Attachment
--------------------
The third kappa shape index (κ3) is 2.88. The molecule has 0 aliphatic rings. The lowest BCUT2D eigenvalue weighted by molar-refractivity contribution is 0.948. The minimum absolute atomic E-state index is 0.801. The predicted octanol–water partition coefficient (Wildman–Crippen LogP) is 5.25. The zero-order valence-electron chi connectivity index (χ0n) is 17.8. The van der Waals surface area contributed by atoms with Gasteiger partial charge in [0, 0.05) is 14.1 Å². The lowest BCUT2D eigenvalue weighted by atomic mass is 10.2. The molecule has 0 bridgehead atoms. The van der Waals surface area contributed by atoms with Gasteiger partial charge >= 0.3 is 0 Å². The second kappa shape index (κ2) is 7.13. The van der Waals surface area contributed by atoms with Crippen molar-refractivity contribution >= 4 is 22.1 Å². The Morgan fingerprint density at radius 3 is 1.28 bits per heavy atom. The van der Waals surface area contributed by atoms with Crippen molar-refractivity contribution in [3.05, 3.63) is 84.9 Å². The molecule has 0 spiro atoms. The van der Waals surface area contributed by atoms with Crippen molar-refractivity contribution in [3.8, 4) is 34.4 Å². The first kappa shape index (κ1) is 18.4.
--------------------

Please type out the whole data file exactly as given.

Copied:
The third kappa shape index (κ3) is 2.88. The molecule has 0 aliphatic rings. The lowest BCUT2D eigenvalue weighted by molar-refractivity contribution is 0.948. The minimum absolute atomic E-state index is 0.801. The predicted octanol–water partition coefficient (Wildman–Crippen LogP) is 5.25. The zero-order valence-electron chi connectivity index (χ0n) is 17.8. The van der Waals surface area contributed by atoms with Gasteiger partial charge in [0, 0.05) is 14.1 Å². The lowest BCUT2D eigenvalue weighted by atomic mass is 10.2. The molecule has 0 bridgehead atoms. The van der Waals surface area contributed by atoms with Gasteiger partial charge >= 0.3 is 0 Å². The second kappa shape index (κ2) is 7.13. The van der Waals surface area contributed by atoms with Crippen molar-refractivity contribution >= 4 is 22.1 Å². The Morgan fingerprint density at radius 3 is 1.28 bits per heavy atom. The van der Waals surface area contributed by atoms with Crippen molar-refractivity contribution in [3.05, 3.63) is 84.9 Å². The molecule has 0 spiro atoms. The van der Waals surface area contributed by atoms with Crippen molar-refractivity contribution in [3.8, 4) is 34.4 Å². The first kappa shape index (κ1) is 18.4.